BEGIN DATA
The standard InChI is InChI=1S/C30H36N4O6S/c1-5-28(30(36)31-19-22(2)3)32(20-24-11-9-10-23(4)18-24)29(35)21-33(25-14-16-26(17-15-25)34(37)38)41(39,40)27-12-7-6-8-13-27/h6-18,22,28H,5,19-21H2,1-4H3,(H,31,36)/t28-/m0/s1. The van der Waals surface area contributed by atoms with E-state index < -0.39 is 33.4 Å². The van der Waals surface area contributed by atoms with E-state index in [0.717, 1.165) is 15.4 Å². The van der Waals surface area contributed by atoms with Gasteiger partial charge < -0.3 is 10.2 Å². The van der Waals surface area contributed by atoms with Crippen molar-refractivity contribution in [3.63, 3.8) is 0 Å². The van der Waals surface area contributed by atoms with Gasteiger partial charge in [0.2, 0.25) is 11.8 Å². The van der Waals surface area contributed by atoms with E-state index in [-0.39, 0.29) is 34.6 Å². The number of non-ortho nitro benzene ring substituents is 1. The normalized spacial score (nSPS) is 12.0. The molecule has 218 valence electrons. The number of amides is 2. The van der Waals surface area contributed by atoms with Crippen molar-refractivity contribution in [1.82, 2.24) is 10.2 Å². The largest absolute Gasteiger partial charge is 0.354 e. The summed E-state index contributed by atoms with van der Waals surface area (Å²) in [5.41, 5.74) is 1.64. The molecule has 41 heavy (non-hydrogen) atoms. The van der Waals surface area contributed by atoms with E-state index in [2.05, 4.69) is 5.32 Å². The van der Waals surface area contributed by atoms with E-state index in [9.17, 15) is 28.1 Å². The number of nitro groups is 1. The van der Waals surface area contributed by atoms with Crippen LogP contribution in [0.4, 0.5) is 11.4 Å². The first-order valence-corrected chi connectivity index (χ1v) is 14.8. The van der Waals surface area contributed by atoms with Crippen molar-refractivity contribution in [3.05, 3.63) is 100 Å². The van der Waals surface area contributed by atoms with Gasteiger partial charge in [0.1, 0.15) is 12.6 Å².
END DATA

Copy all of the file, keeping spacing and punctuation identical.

The standard InChI is InChI=1S/C30H36N4O6S/c1-5-28(30(36)31-19-22(2)3)32(20-24-11-9-10-23(4)18-24)29(35)21-33(25-14-16-26(17-15-25)34(37)38)41(39,40)27-12-7-6-8-13-27/h6-18,22,28H,5,19-21H2,1-4H3,(H,31,36)/t28-/m0/s1. The van der Waals surface area contributed by atoms with E-state index < -0.39 is 33.4 Å². The van der Waals surface area contributed by atoms with E-state index in [0.717, 1.165) is 15.4 Å². The van der Waals surface area contributed by atoms with Gasteiger partial charge < -0.3 is 10.2 Å². The van der Waals surface area contributed by atoms with Crippen molar-refractivity contribution in [3.63, 3.8) is 0 Å². The van der Waals surface area contributed by atoms with Gasteiger partial charge in [0.2, 0.25) is 11.8 Å². The van der Waals surface area contributed by atoms with E-state index in [-0.39, 0.29) is 34.6 Å². The number of non-ortho nitro benzene ring substituents is 1. The normalized spacial score (nSPS) is 12.0. The molecule has 218 valence electrons. The number of amides is 2. The van der Waals surface area contributed by atoms with Crippen molar-refractivity contribution in [1.82, 2.24) is 10.2 Å². The largest absolute Gasteiger partial charge is 0.354 e. The summed E-state index contributed by atoms with van der Waals surface area (Å²) in [5.41, 5.74) is 1.64. The molecule has 41 heavy (non-hydrogen) atoms. The van der Waals surface area contributed by atoms with E-state index in [2.05, 4.69) is 5.32 Å². The van der Waals surface area contributed by atoms with E-state index in [9.17, 15) is 28.1 Å². The number of nitro groups is 1. The van der Waals surface area contributed by atoms with Crippen LogP contribution in [0.4, 0.5) is 11.4 Å². The first-order valence-corrected chi connectivity index (χ1v) is 14.8. The van der Waals surface area contributed by atoms with Crippen molar-refractivity contribution in [3.05, 3.63) is 100 Å². The van der Waals surface area contributed by atoms with Gasteiger partial charge in [0.1, 0.15) is 12.6 Å².